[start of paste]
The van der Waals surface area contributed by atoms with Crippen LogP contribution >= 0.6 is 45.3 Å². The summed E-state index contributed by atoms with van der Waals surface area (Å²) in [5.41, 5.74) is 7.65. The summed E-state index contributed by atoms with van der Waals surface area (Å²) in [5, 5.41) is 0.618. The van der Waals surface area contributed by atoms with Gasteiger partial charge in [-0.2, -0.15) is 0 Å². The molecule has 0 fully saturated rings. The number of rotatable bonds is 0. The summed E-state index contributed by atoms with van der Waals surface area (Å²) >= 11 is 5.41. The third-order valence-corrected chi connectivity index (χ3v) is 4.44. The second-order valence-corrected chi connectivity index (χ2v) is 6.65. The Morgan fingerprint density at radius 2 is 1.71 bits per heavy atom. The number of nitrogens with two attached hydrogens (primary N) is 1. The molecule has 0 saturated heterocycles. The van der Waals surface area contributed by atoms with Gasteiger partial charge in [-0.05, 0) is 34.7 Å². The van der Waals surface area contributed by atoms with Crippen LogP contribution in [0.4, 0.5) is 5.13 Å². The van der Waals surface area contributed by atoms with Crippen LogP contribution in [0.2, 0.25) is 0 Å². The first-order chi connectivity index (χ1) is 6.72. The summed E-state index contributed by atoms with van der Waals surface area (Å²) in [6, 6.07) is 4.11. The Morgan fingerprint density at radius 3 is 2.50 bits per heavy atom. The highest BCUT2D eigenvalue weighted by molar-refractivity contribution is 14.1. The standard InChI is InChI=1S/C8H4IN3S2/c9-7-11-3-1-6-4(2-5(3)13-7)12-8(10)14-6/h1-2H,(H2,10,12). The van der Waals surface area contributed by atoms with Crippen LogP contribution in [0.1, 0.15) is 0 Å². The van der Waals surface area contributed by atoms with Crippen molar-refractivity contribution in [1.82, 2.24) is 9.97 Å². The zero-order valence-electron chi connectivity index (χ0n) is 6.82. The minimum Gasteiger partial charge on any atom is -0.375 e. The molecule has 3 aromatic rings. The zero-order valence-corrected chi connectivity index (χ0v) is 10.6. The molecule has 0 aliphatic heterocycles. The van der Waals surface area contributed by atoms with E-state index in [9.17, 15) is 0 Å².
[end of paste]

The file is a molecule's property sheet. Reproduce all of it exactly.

The van der Waals surface area contributed by atoms with Crippen LogP contribution >= 0.6 is 45.3 Å². The summed E-state index contributed by atoms with van der Waals surface area (Å²) in [5.41, 5.74) is 7.65. The summed E-state index contributed by atoms with van der Waals surface area (Å²) in [5, 5.41) is 0.618. The van der Waals surface area contributed by atoms with Gasteiger partial charge in [-0.2, -0.15) is 0 Å². The molecule has 0 fully saturated rings. The number of rotatable bonds is 0. The summed E-state index contributed by atoms with van der Waals surface area (Å²) >= 11 is 5.41. The third-order valence-corrected chi connectivity index (χ3v) is 4.44. The second-order valence-corrected chi connectivity index (χ2v) is 6.65. The Morgan fingerprint density at radius 2 is 1.71 bits per heavy atom. The number of nitrogens with two attached hydrogens (primary N) is 1. The molecule has 0 saturated heterocycles. The van der Waals surface area contributed by atoms with Gasteiger partial charge in [-0.05, 0) is 34.7 Å². The van der Waals surface area contributed by atoms with Crippen LogP contribution in [0.4, 0.5) is 5.13 Å². The van der Waals surface area contributed by atoms with Crippen LogP contribution in [0.2, 0.25) is 0 Å². The first-order chi connectivity index (χ1) is 6.72. The summed E-state index contributed by atoms with van der Waals surface area (Å²) in [6, 6.07) is 4.11. The Morgan fingerprint density at radius 3 is 2.50 bits per heavy atom. The highest BCUT2D eigenvalue weighted by molar-refractivity contribution is 14.1. The standard InChI is InChI=1S/C8H4IN3S2/c9-7-11-3-1-6-4(2-5(3)13-7)12-8(10)14-6/h1-2H,(H2,10,12). The van der Waals surface area contributed by atoms with Crippen LogP contribution in [0.1, 0.15) is 0 Å². The van der Waals surface area contributed by atoms with Crippen molar-refractivity contribution in [1.82, 2.24) is 9.97 Å². The zero-order valence-electron chi connectivity index (χ0n) is 6.82. The minimum Gasteiger partial charge on any atom is -0.375 e. The molecule has 3 aromatic rings. The zero-order valence-corrected chi connectivity index (χ0v) is 10.6. The molecule has 0 aliphatic heterocycles. The van der Waals surface area contributed by atoms with E-state index in [9.17, 15) is 0 Å².